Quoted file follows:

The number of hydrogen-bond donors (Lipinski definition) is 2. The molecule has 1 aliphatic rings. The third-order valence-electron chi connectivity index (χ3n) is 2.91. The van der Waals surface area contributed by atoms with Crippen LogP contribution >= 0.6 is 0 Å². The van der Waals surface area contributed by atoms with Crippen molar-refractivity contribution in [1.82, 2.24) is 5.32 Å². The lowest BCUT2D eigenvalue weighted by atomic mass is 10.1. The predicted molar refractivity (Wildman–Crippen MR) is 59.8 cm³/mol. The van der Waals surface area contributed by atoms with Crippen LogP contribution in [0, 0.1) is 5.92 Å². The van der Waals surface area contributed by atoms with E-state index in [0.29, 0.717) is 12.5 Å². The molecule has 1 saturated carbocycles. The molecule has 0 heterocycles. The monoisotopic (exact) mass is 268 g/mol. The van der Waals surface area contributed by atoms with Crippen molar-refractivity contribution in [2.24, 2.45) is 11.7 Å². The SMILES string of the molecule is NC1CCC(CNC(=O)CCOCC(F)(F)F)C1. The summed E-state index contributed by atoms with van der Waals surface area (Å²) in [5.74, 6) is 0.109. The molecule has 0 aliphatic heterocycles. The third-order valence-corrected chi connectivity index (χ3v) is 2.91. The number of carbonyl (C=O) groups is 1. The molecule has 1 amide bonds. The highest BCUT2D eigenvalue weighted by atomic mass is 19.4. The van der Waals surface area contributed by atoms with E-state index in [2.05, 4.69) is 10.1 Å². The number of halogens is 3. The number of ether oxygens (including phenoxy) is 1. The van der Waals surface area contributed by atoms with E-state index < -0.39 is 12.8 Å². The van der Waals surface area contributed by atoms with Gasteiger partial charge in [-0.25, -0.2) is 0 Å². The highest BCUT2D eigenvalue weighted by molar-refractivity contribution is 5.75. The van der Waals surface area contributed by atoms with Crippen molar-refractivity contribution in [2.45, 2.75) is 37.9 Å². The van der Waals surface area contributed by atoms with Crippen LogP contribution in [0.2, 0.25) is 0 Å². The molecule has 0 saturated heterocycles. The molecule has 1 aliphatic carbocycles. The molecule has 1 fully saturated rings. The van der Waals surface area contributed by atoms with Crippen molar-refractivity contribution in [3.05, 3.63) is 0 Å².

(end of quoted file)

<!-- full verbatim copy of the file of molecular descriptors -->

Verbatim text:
The number of hydrogen-bond donors (Lipinski definition) is 2. The molecule has 1 aliphatic rings. The third-order valence-electron chi connectivity index (χ3n) is 2.91. The van der Waals surface area contributed by atoms with Crippen LogP contribution >= 0.6 is 0 Å². The van der Waals surface area contributed by atoms with Crippen molar-refractivity contribution in [1.82, 2.24) is 5.32 Å². The lowest BCUT2D eigenvalue weighted by atomic mass is 10.1. The predicted molar refractivity (Wildman–Crippen MR) is 59.8 cm³/mol. The van der Waals surface area contributed by atoms with Crippen LogP contribution in [0, 0.1) is 5.92 Å². The van der Waals surface area contributed by atoms with E-state index in [0.29, 0.717) is 12.5 Å². The molecule has 1 saturated carbocycles. The molecule has 0 heterocycles. The monoisotopic (exact) mass is 268 g/mol. The van der Waals surface area contributed by atoms with Crippen molar-refractivity contribution in [2.24, 2.45) is 11.7 Å². The SMILES string of the molecule is NC1CCC(CNC(=O)CCOCC(F)(F)F)C1. The summed E-state index contributed by atoms with van der Waals surface area (Å²) in [5.74, 6) is 0.109. The molecule has 0 aliphatic heterocycles. The third-order valence-corrected chi connectivity index (χ3v) is 2.91. The number of carbonyl (C=O) groups is 1. The molecule has 1 amide bonds. The highest BCUT2D eigenvalue weighted by atomic mass is 19.4. The van der Waals surface area contributed by atoms with E-state index in [2.05, 4.69) is 10.1 Å². The number of halogens is 3. The number of ether oxygens (including phenoxy) is 1. The van der Waals surface area contributed by atoms with E-state index < -0.39 is 12.8 Å². The van der Waals surface area contributed by atoms with Gasteiger partial charge in [-0.25, -0.2) is 0 Å². The highest BCUT2D eigenvalue weighted by molar-refractivity contribution is 5.75. The van der Waals surface area contributed by atoms with Crippen molar-refractivity contribution in [2.45, 2.75) is 37.9 Å². The van der Waals surface area contributed by atoms with Crippen LogP contribution in [0.2, 0.25) is 0 Å². The molecule has 0 saturated heterocycles. The molecule has 1 aliphatic carbocycles. The molecule has 1 fully saturated rings. The van der Waals surface area contributed by atoms with Crippen molar-refractivity contribution in [3.05, 3.63) is 0 Å².